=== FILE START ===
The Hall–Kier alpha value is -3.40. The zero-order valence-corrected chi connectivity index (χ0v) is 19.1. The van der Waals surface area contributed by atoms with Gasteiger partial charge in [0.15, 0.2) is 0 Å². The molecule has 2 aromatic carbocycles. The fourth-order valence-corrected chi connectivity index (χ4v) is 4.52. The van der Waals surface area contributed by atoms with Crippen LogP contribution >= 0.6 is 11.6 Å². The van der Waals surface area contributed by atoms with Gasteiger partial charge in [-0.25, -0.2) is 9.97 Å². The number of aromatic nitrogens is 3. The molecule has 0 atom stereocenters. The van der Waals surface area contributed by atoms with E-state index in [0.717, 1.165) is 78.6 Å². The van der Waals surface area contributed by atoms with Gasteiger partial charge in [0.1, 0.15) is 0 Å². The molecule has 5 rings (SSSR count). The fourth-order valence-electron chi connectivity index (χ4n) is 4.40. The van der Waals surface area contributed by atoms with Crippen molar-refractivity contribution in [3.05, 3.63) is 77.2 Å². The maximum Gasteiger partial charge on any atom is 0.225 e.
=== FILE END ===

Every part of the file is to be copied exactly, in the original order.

The Hall–Kier alpha value is -3.40. The zero-order valence-corrected chi connectivity index (χ0v) is 19.1. The van der Waals surface area contributed by atoms with Gasteiger partial charge in [0.15, 0.2) is 0 Å². The molecule has 2 aromatic carbocycles. The fourth-order valence-corrected chi connectivity index (χ4v) is 4.52. The van der Waals surface area contributed by atoms with Crippen LogP contribution >= 0.6 is 11.6 Å². The van der Waals surface area contributed by atoms with Gasteiger partial charge in [-0.25, -0.2) is 9.97 Å². The number of aromatic nitrogens is 3. The molecule has 0 atom stereocenters. The van der Waals surface area contributed by atoms with E-state index in [0.717, 1.165) is 78.6 Å². The van der Waals surface area contributed by atoms with Gasteiger partial charge in [0.1, 0.15) is 0 Å². The molecule has 5 rings (SSSR count). The fourth-order valence-electron chi connectivity index (χ4n) is 4.40. The van der Waals surface area contributed by atoms with Crippen molar-refractivity contribution in [3.05, 3.63) is 77.2 Å². The maximum Gasteiger partial charge on any atom is 0.225 e.